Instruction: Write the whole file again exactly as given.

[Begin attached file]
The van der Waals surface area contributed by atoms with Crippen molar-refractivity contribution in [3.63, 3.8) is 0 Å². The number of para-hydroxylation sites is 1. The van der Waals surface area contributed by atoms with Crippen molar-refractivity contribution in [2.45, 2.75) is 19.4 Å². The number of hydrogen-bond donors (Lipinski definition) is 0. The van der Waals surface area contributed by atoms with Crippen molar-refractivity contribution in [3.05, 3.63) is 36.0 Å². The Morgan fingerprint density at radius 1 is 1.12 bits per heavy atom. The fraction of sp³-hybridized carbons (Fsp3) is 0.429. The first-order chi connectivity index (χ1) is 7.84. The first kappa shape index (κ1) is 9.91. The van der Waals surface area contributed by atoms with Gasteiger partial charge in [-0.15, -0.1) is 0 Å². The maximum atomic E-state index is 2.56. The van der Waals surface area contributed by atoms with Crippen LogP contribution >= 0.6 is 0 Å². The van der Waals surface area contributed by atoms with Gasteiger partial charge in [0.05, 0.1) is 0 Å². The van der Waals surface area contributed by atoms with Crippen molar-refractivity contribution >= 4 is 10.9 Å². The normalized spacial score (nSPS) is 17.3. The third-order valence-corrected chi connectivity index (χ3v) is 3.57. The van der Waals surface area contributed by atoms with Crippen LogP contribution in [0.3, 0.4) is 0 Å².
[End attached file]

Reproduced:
The van der Waals surface area contributed by atoms with Crippen molar-refractivity contribution in [3.63, 3.8) is 0 Å². The number of para-hydroxylation sites is 1. The van der Waals surface area contributed by atoms with Crippen molar-refractivity contribution in [2.45, 2.75) is 19.4 Å². The number of hydrogen-bond donors (Lipinski definition) is 0. The van der Waals surface area contributed by atoms with Crippen molar-refractivity contribution in [3.05, 3.63) is 36.0 Å². The Morgan fingerprint density at radius 1 is 1.12 bits per heavy atom. The fraction of sp³-hybridized carbons (Fsp3) is 0.429. The first-order chi connectivity index (χ1) is 7.84. The first kappa shape index (κ1) is 9.91. The van der Waals surface area contributed by atoms with Gasteiger partial charge in [-0.15, -0.1) is 0 Å². The maximum atomic E-state index is 2.56. The van der Waals surface area contributed by atoms with Crippen LogP contribution >= 0.6 is 0 Å². The van der Waals surface area contributed by atoms with Gasteiger partial charge in [0.05, 0.1) is 0 Å². The van der Waals surface area contributed by atoms with Crippen molar-refractivity contribution >= 4 is 10.9 Å². The normalized spacial score (nSPS) is 17.3. The third-order valence-corrected chi connectivity index (χ3v) is 3.57. The van der Waals surface area contributed by atoms with Crippen LogP contribution in [0.3, 0.4) is 0 Å².